11 December 2015
by Sue Mitchell
Woolworths accused of unconscionable conduct by ACCC
In a move that could crimp profits in the $90 billion food and liquor market, the Australian Competition and Consumer Commission wants to stop major supermarket chains from demanding payments from suppliers beyond formal supply agreements.
The ACCC has accused Woolworths of unconscionable conduct by trying to force suppliers to plug a $50 million hole in its December-half 2014 profits by demanding more than $60 million in extra payments in the weeks before Christmas last year.
The ACCC launched proceedings in the Federal Court on Thursday, alleging Australia's largest retailer engaged in unconscionable conduct in dealings with more than 800 Tier B or small to medium sized suppliers in contravention of Australian Consumer Law.
Woolworths defended the payment demands, saying its conduct was consistent with Australian and international industry practice to engage regularly with suppliers over performance.
However, an angry ACCC chairman Rod Sims said if the demands were in line with industry practice they needed to be stamped out.
"If behaviour such as we are alleging is industry practice then industry practice needs to change,"
"If people believe that's industry practice that's extremely unfortunate and something we should deal with - suppliers can't be in a situation where they get arbitrary demands." said Mr. Sims
The ACCC's case caps off a horror year for Woolworths, which has downgraded profits three times in the last year and lost its chief executive, its chairman and a string of senior executives.
The ACCC alleges that in December 2014, Woolworths developed a strategy, approved by senior management, including former supermarkets managing director Tjeerd Jegen, to urgently reduce a $50 million short-fall in its first-half gross profits.
At the time, Woolworths' sales growth had slowed dramatically and the retailer was pushing up prices and taking labour out of stores in a desperate attempt to protect profit margins and meet its profit guidance.
It is alleged that Woolworths sought to reduce the shortfall by coming up with a scheme dubbed "Mind the Gap", whereby it systematically sought to obtain payments from a group of 821 supermarket suppliers.
Woolworths' category managers and buyers contacted the suppliers and asked for Mind the Gap payments ranging from $4,291 to $1.4 million - above and beyond payments outlined in supply agreements - giving them four days to pay.
Those who refused to pay were seen as not "supporting" Woolworths and Woolworths, in turn, threatened to stop supporting those suppliers.
Woolworths was seeking about $60.2 million in Mind the Gap payments and allegedly raised about $18.1 million in 20 days between December 4 and December 24.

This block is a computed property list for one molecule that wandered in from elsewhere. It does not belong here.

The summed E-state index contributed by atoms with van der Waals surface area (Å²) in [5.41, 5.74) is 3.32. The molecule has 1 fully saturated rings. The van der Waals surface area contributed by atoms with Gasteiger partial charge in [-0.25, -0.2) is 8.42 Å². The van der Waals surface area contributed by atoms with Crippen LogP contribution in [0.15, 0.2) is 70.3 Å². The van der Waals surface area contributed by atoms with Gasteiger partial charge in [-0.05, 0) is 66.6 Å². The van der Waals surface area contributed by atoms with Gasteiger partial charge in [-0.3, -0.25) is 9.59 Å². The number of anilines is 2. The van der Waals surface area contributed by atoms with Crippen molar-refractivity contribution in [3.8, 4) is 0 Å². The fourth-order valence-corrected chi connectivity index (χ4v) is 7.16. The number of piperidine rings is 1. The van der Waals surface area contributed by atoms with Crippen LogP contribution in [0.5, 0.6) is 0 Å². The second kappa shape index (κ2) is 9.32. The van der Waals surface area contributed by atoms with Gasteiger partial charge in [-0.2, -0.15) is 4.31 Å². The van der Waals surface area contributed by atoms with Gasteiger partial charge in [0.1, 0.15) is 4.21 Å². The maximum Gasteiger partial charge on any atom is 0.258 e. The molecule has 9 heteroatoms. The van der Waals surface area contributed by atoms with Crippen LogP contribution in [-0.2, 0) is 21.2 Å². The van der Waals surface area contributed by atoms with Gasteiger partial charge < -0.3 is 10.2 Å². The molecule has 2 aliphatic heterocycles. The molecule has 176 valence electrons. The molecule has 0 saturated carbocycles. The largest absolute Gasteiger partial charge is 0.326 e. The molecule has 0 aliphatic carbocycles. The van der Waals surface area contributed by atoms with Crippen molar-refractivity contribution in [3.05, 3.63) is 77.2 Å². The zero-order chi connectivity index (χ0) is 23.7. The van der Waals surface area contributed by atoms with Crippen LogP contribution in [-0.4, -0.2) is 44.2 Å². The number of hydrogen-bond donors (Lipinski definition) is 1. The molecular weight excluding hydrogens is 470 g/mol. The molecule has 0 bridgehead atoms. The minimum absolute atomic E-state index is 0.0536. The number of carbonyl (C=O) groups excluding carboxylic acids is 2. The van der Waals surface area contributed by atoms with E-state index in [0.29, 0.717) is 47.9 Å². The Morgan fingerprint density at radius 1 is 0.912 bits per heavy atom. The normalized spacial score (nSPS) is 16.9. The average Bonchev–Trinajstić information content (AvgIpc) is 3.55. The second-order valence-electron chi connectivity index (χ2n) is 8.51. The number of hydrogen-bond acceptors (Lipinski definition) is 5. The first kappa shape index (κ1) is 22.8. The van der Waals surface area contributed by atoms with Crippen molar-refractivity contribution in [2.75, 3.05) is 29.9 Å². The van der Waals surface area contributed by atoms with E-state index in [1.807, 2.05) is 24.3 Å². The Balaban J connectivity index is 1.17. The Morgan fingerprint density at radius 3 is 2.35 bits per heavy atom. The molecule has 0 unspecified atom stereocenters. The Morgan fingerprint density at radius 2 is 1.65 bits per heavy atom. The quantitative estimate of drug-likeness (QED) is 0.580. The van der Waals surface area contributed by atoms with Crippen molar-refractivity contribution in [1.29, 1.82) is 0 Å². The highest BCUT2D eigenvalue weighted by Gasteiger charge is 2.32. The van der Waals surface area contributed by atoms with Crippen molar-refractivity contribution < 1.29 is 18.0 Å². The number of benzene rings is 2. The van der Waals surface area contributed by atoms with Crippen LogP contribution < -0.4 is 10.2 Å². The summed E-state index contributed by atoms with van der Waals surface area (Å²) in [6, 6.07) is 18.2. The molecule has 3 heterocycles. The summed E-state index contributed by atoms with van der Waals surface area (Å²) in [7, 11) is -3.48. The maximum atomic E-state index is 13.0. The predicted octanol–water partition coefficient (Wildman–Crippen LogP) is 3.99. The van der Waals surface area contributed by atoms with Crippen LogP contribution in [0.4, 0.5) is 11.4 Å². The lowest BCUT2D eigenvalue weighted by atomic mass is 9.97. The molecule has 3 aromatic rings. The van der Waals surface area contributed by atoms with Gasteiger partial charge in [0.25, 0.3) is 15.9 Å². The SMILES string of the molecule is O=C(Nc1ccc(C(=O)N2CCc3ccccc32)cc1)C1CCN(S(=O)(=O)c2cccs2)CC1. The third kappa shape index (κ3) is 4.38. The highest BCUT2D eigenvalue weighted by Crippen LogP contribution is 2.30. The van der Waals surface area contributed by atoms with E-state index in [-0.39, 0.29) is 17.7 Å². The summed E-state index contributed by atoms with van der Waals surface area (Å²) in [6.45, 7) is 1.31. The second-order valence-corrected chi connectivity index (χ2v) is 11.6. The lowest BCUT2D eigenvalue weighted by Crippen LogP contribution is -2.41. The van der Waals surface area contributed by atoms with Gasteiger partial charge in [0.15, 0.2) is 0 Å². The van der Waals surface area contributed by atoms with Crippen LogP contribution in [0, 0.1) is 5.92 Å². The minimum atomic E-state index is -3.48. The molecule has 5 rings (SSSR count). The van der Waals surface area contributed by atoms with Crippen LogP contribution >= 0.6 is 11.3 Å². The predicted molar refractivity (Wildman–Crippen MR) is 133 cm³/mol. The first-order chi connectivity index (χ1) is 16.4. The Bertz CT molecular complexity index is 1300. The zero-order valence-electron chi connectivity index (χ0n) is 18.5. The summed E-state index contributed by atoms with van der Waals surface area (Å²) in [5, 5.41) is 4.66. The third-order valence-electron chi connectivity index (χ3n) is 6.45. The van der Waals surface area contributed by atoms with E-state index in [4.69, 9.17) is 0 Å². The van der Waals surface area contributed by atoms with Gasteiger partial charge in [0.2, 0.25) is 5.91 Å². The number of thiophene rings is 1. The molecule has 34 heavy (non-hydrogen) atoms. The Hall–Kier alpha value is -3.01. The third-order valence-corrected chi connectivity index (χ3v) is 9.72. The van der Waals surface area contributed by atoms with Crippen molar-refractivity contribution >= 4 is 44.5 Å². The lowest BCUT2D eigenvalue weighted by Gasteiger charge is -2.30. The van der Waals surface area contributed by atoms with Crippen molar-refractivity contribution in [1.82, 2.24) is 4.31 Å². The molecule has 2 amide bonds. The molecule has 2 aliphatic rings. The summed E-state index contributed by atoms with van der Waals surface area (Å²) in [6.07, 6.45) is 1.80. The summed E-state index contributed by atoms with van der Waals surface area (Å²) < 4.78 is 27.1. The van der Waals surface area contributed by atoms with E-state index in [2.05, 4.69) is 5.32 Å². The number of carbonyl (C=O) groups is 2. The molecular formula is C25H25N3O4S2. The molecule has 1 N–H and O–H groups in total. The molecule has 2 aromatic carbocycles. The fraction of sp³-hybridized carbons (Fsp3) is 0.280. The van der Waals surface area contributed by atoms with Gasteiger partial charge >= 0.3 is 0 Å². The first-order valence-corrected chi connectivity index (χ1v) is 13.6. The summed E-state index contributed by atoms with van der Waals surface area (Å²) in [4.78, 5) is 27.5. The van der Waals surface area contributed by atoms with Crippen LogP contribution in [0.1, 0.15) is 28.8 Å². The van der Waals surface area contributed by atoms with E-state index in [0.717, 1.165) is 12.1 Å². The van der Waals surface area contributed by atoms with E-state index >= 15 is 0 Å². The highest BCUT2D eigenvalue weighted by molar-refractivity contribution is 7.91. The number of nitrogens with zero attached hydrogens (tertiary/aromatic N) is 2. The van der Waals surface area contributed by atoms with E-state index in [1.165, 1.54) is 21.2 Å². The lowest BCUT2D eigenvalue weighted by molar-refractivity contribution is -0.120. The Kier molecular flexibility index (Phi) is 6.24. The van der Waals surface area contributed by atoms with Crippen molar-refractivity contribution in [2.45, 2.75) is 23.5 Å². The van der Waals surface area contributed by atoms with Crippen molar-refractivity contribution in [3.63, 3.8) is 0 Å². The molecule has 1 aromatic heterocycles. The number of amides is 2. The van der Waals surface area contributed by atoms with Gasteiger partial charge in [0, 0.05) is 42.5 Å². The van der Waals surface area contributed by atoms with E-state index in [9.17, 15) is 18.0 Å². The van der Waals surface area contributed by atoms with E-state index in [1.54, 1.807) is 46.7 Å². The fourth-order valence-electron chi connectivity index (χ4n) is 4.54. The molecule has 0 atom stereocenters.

The ACCC's action against Woolworths mirrors that taken two years ago against Coles, which was accused by the ACCC of trying to prop up profits by demanding additional rebates from suppliers under its Active Retail Collaboration program and charging suppliers fees and fines for "crimes" such as shrinkage and wastage that occurred in Coles' stores.
Coles initially denied the allegations and said demands for extra payments were in line with industry practice.
But, in a major mea culpa, Coles settled the case late last year, agreeing to pay more than $10 million in fines and refund more than $12 million to suppliers.
The ACCC alleges that Woolworths, like Coles, was in a substantially stronger bargaining position than its suppliers, did not have a pre-existing contractual entitlement to seek the payments, and either knew it did not have or was indifferent to whether it had a legitimate basis for requesting the extra payments.
"The ACCC alleges that Woolworths' conduct in requesting the Mind the Gap payments was unconscionable in all the circumstances," said Sims.
To make matters worse, Woolworths' alleged conduct came to the ACCC's attention around the time when there was considerable publicity about the settlement with Coles.
The ACCC is seeking injunctions, penalties, costs and orders which would force Woolworths to refund the $18.1 million paid by suppliers and restrain Woolworths from seeking similar payments from suppliers for five years unless such payments were part of grocery supply agreements.
Woolworths said it was reviewing the ACCC claims and had been fully co-operating with the ACCC during the course of the investigation over the last year.
The proceedings follow long-running investigations by the ACCC into allegations that food and grocery suppliers have been treated unfairly by the major supermarket chains.
The case has been filed in the Federal Court in Sydney. The first directions hearing is set for February 1 2016 before Justice Yates.